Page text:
Kohei Miyagi is a cyberinfrastructure technician for the Hawai╩╗i Geospatial Data Repository of the EPSCoR Hawai╩╗i. He has a B.S. in Computer Science from the University of Hawai╩╗i at Hilo. He aided to develop web, database, and GIS servers that host the Coral Health Atlas of Hawai╩╗i.

Monika Frazier examines samples in a lab

Monika Frazier

UH Hilo M.S. Candidate

Monika Frazier is a MSc candidate in the University of Hawai╩╗i at Hilo Tropical Conservation Biology and Environmental Science program whose research focuses on using molecular tools to learn more about coral. Her current research entails assessing the expression level of genes that are involved in coral immune function.

Kanoelani Steward smiling behind ferns

Kanoelani Steward B.A.

Research Assistant

Kanoelani, originally from Lahaina, Maui, completed her undergraduate studies at the University of Hawai╩╗i at Hilo majoring in Marine Science and Hawaiian Studies. Kanoe collected coral health data, and historical site information, at sites in Hawai╩╗i and in the Papah─ünaumoku─ükea Marine National Monument.

Makani Gregg in a wetsuit, smiling

Mikani Gregg M.S.

Research Assistant

Makani Gregg received a MasterÔÇÖs degree in the Tropical Conservation Biology and Environmental Science Program. Her thesis focuses on the effects of water quality and community structure on coral health around Hawai╩╗i Island.

Donna Delparte kneeling next to an active lava flow

Donna Delparte Ph.D.

Assistant Professor

Dr. Donna Delparte is an Assistant Professor in the Department of Geosciences at the Idaho State University. Her area of research is GIS, remote sensing, terrain analysis and geo-visualization. Donna aided in the development of the web-based mapping application for the Coral Health Atlas.

Misaki Takabayashi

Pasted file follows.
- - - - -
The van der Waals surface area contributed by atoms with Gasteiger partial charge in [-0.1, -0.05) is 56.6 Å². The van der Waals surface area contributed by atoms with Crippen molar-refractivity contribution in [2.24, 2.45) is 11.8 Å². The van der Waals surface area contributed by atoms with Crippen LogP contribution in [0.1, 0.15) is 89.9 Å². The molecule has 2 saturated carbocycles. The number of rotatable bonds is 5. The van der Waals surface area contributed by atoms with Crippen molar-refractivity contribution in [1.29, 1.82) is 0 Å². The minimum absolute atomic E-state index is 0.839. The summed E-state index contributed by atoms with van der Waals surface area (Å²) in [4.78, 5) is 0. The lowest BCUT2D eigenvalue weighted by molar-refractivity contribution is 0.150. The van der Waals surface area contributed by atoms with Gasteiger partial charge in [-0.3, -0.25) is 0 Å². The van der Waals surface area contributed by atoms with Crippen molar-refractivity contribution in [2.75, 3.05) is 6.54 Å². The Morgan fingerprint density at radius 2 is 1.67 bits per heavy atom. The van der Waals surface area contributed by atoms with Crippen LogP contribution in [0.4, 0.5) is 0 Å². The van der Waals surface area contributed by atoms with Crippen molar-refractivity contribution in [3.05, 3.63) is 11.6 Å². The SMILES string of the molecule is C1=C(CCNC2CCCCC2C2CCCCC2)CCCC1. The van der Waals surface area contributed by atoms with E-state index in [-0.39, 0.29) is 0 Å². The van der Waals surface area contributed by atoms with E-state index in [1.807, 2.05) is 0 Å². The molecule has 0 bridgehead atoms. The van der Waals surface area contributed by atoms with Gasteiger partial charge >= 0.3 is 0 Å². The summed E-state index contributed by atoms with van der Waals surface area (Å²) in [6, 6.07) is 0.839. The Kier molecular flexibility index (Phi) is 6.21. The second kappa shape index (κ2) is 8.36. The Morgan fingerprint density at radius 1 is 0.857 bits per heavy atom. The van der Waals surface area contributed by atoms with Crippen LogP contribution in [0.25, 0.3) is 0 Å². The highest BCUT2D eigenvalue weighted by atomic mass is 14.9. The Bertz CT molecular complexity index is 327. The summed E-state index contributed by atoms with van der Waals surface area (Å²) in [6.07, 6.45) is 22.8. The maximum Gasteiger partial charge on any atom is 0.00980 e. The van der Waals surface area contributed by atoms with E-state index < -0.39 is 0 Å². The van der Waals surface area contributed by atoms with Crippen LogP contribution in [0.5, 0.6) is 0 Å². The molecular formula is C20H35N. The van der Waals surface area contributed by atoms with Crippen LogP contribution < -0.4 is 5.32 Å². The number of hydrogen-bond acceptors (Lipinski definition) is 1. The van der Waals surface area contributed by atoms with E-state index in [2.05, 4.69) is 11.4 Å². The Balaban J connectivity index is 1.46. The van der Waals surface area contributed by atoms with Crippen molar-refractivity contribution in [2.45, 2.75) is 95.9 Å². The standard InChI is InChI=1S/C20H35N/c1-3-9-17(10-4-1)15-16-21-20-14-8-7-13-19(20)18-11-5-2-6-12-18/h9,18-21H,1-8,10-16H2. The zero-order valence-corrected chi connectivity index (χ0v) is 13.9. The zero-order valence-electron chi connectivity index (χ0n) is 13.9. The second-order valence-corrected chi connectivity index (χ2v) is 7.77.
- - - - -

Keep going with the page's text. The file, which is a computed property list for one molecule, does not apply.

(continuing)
Misaki Takabayashi Ph.D.

Professor, Marine Science

Dr. Misaki Takabayashi is a professor in Marine Science Department at UH Hilo. Her research involves a dynamic team of graduate and undergraduate students as well as collaborators from other universities and government agencies.

Rugh Gates

Ruth Gates Ph.D.

HIMB Researcher

Dr. Ruth Gates is a Researcher at the Hawai╩╗i Institute of Marine Biology (HIMB). Her research interests lie in the biological mechanisms and traits that dictate the environmental threshold of marine organisms.

John Coney underwater, Jeff Kuwabara with a dive mask on

John Coney & Jeff Kuwabara

UH Hilo Astronomy & UH M─ünoa MOP

John is a technician at the UH Hilo Department of Physics and Astronomy, and Jeff is the Marine Option Program Coordinator at UHM. When these guys aren't busy running UH programs, they are avid divers and incredible underwater photographers. They have graciously donated many images to the Coral Health Atlas.

Our Research

Microscope; Illustration: Noun Project

Information on various methods used to research coral health

Interactive Map

Map Marker; Illustration: Noun Project

Explore and compare data between sites, species, or by specific diseases

Coral Health

Waves; Illustration: Noun Project

Information about Coral Health and why it is important